Equities stabilize as oil prices ease, while Treasury bond yields surge to their highest level in four months

Global equities climbed on Monday as oil prices retreated from a six-month high, while U.S. bond yields surged to their highest level since late November amid speculation about Federal Reserve interest rate adjustments.

In early trading, Europe’s STOXX 600 index edged 0.05% higher after a 1.2% decline the previous week, with Germany’s DAX up 0.38%, but Britain’s FTSE 100 down 0.19%.

U.S. S&P 500 futures dipped 0.2%, following a 0.9% drop the previous week, while Nasdaq futures slipped by a similar margin.

The stock markets encountered turbulence at the start of the second quarter, driven partly by concerns over escalating tensions in the Middle East, which elevated oil prices. Additionally, robust U.S. economic data heightened worries about the extent to which central banks could reduce borrowing costs.

However, oil prices saw a decline on Monday as geopolitical tensions eased, with Israel withdrawing troops from southern Gaza and progress reported in truce negotiations in Cairo.

Brent crude fell 1.1% to $90.20 a barrel after reaching a six-month high of $91.91 the previous week. Despite the dip, oil prices remain elevated, and with global supply constraints, there’s no immediate catalyst for prices to ease, according to Sophie Lund-Yates, lead equity analyst at Hargreaves Lansdown.

The much stronger-than-expected U.S. jobs report on Friday prompted investors to scale back expectations of a June rate cut by the Fed, reducing the probability from around 59% to 48% as of Monday.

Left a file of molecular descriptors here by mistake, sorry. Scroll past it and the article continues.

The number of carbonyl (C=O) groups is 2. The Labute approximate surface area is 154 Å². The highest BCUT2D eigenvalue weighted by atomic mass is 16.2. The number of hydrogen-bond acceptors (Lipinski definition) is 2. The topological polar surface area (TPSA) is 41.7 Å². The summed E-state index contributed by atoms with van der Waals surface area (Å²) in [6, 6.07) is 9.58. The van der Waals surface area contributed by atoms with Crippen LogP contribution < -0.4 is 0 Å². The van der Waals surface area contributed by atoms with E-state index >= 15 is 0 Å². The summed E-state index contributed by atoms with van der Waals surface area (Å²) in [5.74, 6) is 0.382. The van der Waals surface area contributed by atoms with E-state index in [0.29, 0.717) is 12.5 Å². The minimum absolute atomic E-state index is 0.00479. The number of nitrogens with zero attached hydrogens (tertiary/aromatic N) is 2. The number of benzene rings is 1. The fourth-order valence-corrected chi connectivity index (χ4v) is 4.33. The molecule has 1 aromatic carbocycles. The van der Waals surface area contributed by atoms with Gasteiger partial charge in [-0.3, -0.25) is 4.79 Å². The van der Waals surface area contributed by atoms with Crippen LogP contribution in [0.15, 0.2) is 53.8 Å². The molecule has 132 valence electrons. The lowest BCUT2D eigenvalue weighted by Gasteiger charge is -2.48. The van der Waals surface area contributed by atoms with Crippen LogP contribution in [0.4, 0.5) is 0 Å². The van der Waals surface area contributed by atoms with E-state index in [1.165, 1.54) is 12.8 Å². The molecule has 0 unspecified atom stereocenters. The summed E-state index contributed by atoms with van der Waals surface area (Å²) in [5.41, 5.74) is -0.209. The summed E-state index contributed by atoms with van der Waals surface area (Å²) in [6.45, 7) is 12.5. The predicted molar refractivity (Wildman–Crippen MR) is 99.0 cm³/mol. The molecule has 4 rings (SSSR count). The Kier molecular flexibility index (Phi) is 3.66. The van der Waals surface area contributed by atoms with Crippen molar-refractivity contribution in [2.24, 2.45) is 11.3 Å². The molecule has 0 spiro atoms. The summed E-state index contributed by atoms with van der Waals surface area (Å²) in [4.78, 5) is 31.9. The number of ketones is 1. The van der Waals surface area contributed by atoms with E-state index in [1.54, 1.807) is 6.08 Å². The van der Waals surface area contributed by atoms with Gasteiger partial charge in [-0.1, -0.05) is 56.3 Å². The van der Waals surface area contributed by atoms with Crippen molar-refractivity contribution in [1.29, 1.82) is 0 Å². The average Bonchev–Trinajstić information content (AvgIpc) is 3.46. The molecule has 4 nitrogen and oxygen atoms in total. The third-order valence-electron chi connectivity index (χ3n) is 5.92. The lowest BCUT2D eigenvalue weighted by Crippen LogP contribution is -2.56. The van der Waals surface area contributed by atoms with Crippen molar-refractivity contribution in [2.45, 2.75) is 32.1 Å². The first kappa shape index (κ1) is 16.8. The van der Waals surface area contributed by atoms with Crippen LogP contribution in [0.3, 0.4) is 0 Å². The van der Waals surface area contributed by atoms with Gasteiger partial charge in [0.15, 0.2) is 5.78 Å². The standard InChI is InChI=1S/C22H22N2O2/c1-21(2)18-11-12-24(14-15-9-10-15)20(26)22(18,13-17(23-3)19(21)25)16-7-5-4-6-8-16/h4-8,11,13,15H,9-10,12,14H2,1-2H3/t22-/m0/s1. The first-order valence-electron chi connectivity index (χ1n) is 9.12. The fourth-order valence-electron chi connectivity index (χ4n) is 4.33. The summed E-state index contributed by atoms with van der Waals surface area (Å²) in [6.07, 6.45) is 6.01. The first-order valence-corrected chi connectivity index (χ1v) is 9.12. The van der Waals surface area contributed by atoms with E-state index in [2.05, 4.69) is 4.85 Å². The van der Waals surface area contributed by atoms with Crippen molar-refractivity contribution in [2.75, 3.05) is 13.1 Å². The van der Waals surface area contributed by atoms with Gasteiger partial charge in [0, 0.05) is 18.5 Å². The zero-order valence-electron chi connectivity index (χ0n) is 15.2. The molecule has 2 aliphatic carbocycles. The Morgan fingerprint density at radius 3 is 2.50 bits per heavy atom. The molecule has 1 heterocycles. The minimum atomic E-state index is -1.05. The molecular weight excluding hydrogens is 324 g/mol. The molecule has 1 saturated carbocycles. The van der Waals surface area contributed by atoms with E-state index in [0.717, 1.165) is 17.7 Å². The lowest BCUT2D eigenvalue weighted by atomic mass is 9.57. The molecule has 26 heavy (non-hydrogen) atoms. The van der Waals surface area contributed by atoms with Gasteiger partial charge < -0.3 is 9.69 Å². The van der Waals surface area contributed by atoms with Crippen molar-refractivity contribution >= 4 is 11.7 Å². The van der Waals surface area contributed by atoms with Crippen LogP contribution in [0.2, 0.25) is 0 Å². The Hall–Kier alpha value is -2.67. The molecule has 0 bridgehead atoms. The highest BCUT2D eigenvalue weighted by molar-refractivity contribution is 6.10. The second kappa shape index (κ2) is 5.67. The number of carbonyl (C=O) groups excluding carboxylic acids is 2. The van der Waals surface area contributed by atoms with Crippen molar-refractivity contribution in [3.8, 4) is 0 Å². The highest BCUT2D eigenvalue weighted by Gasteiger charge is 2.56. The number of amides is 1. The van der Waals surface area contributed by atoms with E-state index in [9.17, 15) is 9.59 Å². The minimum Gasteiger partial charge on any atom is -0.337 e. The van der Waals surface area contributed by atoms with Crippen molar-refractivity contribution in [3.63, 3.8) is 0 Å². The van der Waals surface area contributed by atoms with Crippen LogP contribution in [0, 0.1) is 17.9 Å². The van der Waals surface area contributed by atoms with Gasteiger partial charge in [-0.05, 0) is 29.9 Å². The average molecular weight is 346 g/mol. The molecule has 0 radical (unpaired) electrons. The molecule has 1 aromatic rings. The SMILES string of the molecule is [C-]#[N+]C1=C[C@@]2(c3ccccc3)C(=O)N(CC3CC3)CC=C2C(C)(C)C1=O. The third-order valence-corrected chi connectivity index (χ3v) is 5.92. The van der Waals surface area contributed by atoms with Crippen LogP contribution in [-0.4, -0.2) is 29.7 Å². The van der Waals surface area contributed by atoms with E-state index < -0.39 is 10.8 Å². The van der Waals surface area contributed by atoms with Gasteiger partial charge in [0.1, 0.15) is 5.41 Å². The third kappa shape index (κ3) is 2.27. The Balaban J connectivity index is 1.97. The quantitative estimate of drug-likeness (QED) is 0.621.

This shift in expectations led to a rise in 10-year U.S. Treasury yields to 4.45%, the highest since late November, up 7 basis points.

Investor attention this week is on the U.S. consumer price index (CPI) report on Wednesday, which is expected to show core inflation slowing to 3.7% in March. Any downtrend in inflation data could influence the Fed’s stance on interest rates.

The European Central Bank is set to announce its interest rate decision on Thursday, with investors awaiting signals regarding potential rate cuts starting in June following lower-than-expected inflation figures in March.

In the currency markets, the U.S. dollar index remained stable at 104.33, while the Japanese yen continued to face pressure, with the dollar approaching its highest level since 1994 against the yen, prompting vigilance for possible intervention by Japanese authorities.

In China, mainland stocks reopened after an extended holiday, with the blue-chip gauge down 0.88%. Meanwhile, Hong Kong’s Hang Seng Index rose 0.07%, and Japan’s Nikkei 225 climbed 0.91%.

Spot gold reached a new record high at $2,353.80 an ounce, gaining 0.3% by the last update.

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